I don’t know how I missed this (well, I do, I’ve been ridiculously busy), but about a month ago Microsoft issued a statement about planned CSS standards support in the upcoming IE8. The good news is that CSS 2.1 support will be almost complete—good, but not great, considering that this standard is rather old now, as it’s been a “candidate recommendation since 2004”.
The bad news is the level of support for CSS3 elements. Look through that list & try to keep afloat in the sea of red “no”s that signify their CSS3 support—or lack thereof. Of course, CSS3 is still very much a work in progress and is unlikely to be a candidate recommendation for another decade, judging from the pace of “Last Calls” for various components of the CSS3 spec. Nevertheless, the developers behind Safari & Firefox have been implementing a lot of the spec. There’s some fantastic stuff in it (multi-column support! colours with opacity!), that I for one would like to use immediately—and which we do, on our own site & some others we’re currently developing. But for the foreseeable future, if you’re using IE, you won’t see these things.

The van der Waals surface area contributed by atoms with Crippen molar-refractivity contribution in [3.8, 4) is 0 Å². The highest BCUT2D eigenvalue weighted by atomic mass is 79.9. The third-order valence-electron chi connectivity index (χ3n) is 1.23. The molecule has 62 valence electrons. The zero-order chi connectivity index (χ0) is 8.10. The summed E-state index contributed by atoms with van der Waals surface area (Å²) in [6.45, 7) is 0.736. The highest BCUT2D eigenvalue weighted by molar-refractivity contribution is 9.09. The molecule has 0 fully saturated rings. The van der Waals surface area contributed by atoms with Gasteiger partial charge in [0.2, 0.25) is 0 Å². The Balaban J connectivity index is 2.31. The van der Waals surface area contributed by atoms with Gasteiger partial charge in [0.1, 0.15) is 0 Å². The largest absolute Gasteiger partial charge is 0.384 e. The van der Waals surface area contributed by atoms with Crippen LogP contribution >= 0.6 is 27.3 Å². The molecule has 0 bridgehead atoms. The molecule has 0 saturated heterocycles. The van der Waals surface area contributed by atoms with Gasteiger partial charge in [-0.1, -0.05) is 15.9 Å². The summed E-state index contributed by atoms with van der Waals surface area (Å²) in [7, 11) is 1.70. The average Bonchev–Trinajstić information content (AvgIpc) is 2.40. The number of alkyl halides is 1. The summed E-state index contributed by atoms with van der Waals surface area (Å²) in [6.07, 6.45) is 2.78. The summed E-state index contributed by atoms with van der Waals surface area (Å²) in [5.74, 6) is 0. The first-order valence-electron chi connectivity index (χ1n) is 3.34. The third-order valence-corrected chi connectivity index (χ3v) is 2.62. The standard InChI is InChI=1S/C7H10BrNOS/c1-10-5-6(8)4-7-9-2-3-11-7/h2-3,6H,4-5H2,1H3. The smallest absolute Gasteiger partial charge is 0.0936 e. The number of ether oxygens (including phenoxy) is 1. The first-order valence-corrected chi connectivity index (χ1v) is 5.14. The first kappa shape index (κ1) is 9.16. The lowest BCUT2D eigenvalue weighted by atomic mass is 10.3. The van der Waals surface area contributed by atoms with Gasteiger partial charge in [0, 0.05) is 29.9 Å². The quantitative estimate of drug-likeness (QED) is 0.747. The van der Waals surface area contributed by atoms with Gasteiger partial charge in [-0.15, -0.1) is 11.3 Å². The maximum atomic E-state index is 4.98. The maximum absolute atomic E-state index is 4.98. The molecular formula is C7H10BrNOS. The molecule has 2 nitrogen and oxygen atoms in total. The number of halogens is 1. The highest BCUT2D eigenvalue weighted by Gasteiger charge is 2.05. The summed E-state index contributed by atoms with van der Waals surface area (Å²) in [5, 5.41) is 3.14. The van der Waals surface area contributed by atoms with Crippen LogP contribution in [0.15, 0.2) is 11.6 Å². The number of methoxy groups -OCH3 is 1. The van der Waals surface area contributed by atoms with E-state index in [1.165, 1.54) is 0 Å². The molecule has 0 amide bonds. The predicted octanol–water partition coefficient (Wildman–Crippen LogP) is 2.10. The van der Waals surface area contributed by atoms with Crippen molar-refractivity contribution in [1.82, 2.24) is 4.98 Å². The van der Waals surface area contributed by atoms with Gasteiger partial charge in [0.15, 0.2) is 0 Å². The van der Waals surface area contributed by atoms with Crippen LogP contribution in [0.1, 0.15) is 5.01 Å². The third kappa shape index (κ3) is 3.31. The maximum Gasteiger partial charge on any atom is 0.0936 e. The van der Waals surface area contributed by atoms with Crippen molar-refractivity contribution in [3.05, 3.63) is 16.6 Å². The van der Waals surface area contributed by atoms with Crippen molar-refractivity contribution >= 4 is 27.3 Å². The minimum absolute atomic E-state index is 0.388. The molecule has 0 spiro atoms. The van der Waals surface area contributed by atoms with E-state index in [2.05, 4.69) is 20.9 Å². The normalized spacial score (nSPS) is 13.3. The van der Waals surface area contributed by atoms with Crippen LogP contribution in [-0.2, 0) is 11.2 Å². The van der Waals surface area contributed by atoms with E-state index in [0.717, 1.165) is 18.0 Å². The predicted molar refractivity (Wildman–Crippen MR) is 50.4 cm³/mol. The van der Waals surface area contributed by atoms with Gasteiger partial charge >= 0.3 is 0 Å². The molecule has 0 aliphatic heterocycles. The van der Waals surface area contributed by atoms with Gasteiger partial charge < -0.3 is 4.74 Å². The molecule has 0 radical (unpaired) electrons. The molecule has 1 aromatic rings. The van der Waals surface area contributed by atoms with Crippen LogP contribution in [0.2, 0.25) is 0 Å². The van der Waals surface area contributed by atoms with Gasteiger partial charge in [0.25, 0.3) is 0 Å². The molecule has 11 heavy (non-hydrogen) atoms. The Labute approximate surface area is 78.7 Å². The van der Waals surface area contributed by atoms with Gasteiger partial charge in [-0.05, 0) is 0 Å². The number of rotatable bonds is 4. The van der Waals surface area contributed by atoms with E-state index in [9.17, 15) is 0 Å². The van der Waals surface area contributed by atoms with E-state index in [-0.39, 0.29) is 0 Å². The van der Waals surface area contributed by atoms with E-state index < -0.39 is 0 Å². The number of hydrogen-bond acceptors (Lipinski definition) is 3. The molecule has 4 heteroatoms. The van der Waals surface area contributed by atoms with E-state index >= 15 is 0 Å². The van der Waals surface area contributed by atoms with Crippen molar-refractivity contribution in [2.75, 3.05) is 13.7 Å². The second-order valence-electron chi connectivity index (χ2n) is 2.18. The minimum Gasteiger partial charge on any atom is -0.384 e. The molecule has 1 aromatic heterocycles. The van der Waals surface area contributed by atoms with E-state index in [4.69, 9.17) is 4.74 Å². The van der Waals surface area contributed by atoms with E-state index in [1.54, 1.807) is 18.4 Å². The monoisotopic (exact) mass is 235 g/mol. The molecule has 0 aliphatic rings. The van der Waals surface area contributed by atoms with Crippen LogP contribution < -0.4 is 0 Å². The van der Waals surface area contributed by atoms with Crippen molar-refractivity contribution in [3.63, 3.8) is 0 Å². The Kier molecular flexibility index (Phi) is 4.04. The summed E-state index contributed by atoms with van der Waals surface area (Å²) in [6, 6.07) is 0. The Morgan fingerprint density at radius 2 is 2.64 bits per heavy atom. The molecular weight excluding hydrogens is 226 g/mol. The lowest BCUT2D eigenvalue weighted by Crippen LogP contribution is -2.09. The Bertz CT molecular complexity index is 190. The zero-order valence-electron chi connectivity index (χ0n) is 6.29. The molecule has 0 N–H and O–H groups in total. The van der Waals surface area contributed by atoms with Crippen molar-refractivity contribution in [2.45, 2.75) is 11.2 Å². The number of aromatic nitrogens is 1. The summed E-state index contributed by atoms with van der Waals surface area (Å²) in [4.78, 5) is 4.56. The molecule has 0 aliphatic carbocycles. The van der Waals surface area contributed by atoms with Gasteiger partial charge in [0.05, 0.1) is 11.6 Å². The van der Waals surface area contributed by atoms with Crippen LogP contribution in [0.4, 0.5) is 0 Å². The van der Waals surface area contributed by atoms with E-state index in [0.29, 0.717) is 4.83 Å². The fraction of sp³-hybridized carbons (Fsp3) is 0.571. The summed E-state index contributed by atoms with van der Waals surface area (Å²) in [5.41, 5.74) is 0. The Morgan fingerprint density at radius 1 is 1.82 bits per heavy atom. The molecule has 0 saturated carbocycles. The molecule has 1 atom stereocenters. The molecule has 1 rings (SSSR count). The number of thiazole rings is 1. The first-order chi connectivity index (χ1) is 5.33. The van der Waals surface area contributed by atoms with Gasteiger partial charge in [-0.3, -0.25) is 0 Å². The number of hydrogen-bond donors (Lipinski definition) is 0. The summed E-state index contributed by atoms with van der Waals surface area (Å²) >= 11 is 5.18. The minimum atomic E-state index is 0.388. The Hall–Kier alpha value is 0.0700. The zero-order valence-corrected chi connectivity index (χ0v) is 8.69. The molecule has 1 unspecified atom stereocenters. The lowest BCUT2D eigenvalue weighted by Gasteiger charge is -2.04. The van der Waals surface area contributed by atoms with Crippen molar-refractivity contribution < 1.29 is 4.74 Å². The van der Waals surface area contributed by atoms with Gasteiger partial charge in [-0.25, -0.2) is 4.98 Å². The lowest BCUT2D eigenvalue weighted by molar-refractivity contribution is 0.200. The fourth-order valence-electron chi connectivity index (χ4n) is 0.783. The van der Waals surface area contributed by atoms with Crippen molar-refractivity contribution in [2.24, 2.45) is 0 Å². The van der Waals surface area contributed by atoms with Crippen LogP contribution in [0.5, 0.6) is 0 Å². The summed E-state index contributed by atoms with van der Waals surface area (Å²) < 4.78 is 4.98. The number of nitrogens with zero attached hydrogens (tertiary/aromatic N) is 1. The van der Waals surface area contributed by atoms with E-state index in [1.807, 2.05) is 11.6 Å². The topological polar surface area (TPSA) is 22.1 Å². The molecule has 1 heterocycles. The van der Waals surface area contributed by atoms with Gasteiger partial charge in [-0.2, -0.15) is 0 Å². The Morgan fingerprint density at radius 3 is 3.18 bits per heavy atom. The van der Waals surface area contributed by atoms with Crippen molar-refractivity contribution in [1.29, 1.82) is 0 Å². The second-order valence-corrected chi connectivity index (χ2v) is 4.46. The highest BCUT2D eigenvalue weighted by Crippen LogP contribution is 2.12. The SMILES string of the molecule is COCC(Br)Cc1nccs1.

Given the clusterfuck of discontent that was IE7, and that Safari & Firefox have cleaned their clocks with current & emerging standards support, one might think that Microsoft would take the opportunity to really push IE8 to be a 1st-class browser. But no, they’ve just decided to tread so softly, so slowly, that the net result will be that IE8 will be that much farther in the distance. I mean, IE8b has just passed the Acid2 test. Hooray. Safari & Opera have worked on complete compliance with Acid3—and have succeeded.
This sucks. There are fantastic things taking place in CSS, in particular CSS3—which you can experience right now in Firefox & especially Safari. And I’d like all my site’s viewers to be able to see these effects in action.